NASA intentionally crashes DART into Asteroid to test planetary defense technology – the spacecraft was launched by SpaceX

NASA intentionally crashes DART into Asteroid to test planetary defense technology – the spacecraft was launched by SpaceX

NASA performed the world’s first-ever planetary defense demonstration mission today! The Double Asteroid Redirection Test (DART) is NASA's debut to test technology that could protect Earth from a potential asteroid threat in the future. The agency wants to determine whether crashing a spacecraft could deflect an asteroid on a collision course with our planet. NASA intentionally crashed the DART spacecraft into an asteroid at 7:14 p.m. EDT. The agency live streamed the impact, watch the video below. The DART spacecraft was launched to orbit by SpaceX's Falcon 9 rocket on November 23, 2021 towards the binary asteroid system comprised of ‘Didymos’ and it's moonlet called ‘Dimorphos’. After a 10-month-long journey, DART arrived to its destination on September 26. It has traveled over 11 million kilometers away from Earth. "Congratulations on successfully crashing a spacecraft into an asteroid!" wrote SpaceX to NASA teams. 

The DART spacecraft smashed into Dimorphos at a speed of approximately 14,000 miles per hour. As the spacecraft approached to crash into the asteroid, the DART team in mission control cheered with excitement as they observed the space rock's surface in more detail. “It went from a collection of individual pixels and now you can see the shape and shading and texture of Didymos, and you can see the same thing with Dimorophos as we get closer and closer. This is so cool!” said Lori Glaze, NASA’s Planetary Science Division director, 2-minutes before impact.  

Suddenly the screen went blank, confirming the spacecraft smashed into the moonlet. "Hey, Congratulations! Boy, the DART Team really did this one very well! It's been a successful completion of the first part of the world's first planetary defense test," said NASA Administrator Bill Nelson soon after the spacecraft smashed into the asteroid. "There were years of hard work, there was a lot of innovation and creativity that went into this mission. And I believe it's going to teach us how one day to protect our own planet from an incoming asteroid. I really look forward to learning all about what's happening from the observatories. So, they can tell us about the changes in this asteroid's orbit," said Nelson. "Thank you to this international team. We are showing that planetary defense is a global endeavor and it is very possible to save our planet." 

NASA scientists at Johns Hopkins Applied Physics Laboratory (APL) in Laurel, Maryland, estimate the kinetic impact will slightly alter Dimorphos’ orbit around Didymos, they predict it will slow its orbital speed. "The investigation team will now observe Dimorphos using ground-based telescopes to confirm that DART’s impact altered the asteroid’s orbit around Didymos. Researchers expect the impact to shorten Dimorphos’ orbit by about 1%, or roughly 10 minutes; precisely measuring how much the asteroid was deflected is one of the primary purposes of the full-scale test," said NASA representatives in a press release.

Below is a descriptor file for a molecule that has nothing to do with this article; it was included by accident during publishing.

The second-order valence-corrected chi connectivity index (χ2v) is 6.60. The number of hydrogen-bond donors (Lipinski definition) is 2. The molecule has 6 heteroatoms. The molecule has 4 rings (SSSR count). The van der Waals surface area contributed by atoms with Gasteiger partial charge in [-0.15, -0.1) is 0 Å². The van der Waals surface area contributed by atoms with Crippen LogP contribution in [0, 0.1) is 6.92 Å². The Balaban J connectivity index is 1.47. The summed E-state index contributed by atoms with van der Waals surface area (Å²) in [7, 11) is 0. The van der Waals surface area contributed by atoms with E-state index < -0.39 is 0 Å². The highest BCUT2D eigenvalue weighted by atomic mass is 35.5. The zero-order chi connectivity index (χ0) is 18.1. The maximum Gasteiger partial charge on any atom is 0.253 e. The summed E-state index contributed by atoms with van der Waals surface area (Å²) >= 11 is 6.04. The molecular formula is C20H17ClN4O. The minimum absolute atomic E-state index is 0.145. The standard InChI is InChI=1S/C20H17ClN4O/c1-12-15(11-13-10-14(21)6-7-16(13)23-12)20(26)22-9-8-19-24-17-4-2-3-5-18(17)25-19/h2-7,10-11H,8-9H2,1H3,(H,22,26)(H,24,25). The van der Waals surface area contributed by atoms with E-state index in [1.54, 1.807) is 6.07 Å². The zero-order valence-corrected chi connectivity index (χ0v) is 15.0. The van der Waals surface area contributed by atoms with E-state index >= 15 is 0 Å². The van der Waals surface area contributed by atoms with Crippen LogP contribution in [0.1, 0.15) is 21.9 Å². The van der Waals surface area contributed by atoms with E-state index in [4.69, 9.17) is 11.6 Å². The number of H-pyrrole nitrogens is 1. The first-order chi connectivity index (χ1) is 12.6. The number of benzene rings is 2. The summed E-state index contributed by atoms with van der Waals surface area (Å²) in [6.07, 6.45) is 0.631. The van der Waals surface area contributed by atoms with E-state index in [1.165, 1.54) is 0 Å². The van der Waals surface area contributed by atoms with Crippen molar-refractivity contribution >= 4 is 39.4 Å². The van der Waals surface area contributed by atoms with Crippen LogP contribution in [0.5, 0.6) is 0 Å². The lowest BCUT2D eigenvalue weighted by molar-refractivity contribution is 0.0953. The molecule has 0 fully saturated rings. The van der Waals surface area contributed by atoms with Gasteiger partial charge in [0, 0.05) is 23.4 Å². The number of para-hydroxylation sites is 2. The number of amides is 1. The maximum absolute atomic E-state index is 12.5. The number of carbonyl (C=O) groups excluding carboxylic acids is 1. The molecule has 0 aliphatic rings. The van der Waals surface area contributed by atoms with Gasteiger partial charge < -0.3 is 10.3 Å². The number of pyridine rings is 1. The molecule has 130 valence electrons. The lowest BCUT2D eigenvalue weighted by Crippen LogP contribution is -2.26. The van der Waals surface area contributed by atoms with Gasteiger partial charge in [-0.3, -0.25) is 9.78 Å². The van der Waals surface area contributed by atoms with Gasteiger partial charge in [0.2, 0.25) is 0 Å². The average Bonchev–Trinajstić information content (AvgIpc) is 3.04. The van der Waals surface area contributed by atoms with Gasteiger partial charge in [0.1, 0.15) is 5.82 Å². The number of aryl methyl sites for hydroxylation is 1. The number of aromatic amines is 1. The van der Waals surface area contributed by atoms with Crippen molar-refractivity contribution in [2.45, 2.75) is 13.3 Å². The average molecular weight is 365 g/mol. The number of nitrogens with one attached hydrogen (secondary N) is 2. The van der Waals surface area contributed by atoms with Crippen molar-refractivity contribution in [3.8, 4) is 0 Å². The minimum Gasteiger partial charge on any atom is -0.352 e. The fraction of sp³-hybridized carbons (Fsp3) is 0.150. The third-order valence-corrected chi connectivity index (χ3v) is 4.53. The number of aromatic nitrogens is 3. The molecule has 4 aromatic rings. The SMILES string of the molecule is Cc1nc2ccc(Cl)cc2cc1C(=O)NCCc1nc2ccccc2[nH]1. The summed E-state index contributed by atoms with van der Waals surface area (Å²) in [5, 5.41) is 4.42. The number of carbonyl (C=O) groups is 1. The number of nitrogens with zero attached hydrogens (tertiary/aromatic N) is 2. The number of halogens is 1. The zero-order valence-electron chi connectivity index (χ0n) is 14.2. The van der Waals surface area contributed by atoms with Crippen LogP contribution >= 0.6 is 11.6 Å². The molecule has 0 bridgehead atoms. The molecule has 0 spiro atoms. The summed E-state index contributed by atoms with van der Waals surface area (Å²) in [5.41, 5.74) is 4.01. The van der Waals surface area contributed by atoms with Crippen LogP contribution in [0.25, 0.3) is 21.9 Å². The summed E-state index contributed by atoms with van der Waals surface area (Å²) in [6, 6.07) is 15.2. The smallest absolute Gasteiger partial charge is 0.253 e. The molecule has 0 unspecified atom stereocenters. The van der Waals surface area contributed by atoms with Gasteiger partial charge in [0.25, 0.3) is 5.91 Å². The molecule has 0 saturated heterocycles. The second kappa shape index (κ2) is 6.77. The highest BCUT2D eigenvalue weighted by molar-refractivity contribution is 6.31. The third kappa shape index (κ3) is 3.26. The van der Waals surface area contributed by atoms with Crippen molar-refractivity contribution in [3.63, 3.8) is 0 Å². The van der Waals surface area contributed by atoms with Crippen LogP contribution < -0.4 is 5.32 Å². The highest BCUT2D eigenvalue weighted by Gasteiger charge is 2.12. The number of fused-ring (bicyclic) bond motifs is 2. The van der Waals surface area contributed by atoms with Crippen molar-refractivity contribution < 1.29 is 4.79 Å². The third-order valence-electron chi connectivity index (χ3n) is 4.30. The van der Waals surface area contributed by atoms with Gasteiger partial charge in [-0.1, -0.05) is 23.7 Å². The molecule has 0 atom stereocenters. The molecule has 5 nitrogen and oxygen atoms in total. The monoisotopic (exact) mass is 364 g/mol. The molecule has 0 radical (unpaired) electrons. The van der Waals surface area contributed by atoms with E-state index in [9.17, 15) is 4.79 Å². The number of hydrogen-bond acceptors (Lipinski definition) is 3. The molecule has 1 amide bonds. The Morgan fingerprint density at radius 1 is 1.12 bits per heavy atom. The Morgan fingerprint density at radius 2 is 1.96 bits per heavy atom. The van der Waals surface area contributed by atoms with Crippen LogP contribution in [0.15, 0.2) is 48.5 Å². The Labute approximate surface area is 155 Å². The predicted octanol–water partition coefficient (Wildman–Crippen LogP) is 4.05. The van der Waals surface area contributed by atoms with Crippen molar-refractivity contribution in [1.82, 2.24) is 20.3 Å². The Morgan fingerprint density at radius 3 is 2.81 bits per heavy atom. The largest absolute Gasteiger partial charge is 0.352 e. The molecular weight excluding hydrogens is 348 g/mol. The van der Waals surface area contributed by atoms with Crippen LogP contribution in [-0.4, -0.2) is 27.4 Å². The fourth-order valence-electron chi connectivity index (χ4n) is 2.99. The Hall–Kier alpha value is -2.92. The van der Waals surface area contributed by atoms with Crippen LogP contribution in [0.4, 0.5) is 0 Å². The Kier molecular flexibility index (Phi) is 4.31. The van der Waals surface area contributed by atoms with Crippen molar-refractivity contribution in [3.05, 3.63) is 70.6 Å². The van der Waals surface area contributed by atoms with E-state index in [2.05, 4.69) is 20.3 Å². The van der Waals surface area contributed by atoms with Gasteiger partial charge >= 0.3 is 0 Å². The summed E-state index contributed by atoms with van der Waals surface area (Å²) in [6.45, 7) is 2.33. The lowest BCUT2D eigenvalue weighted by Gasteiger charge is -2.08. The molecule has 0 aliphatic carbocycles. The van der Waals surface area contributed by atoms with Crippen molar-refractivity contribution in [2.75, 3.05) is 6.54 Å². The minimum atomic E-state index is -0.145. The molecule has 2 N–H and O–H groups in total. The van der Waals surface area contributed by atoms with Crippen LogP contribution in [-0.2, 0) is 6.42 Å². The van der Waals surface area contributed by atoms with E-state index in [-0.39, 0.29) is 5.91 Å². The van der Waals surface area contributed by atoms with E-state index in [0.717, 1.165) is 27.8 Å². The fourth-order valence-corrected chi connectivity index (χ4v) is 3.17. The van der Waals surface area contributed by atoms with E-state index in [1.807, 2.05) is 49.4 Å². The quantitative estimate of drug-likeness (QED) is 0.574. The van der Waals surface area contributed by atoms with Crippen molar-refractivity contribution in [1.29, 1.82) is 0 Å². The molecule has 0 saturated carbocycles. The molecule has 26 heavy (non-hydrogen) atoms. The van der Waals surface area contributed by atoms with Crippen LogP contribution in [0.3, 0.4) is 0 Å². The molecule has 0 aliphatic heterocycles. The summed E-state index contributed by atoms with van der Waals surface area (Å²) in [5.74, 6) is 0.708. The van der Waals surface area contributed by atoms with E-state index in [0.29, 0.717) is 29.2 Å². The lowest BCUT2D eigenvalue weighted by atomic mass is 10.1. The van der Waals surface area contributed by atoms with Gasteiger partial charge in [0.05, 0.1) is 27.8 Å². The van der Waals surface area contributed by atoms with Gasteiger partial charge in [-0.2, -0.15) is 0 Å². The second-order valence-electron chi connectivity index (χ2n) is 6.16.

For scale perspective, the DART spacecraft is around the size of a large vending machine and around the size of a school bus with open solar panels. The Dimorphos asteroid is 530-feet in diameter, around the size of the Great Pyramid of Giza. And the Didymos asteroid has a diameter of 2,560-feet, as large as the U.S. Washington Monument. 

It is important to mention that DART’s target asteroid is not a threat to Earth. This asteroid system is a testing ground to determine if intentionally crashing a spacecraft into an asteroid is an effective way to change its course, should an Earth-threatening asteroid be discovered in the future. “Planetary Defense is a globally unifying effort that affects everyone living on Earth,” said Thomas Zurbuchen, associate administrator for the Science Mission Directorate at NASA Headquarters in Washington. “Now we know we can aim a spacecraft with the precision needed to impact even a small body in space. Just a small change in its speed is all we need to make a significant difference in the path an asteroid travels.”




Featured Image Source: NASA

About the Author

Evelyn Janeidy Arevalo

Evelyn Janeidy Arevalo

Evelyn J. Arevalo joined Tesmanian in 2019 to cover news as a Space Journalist and SpaceX Starbase Texas Correspondent. Evelyn is specialized in rocketry and space exploration. The main topics she covers are SpaceX and NASA.

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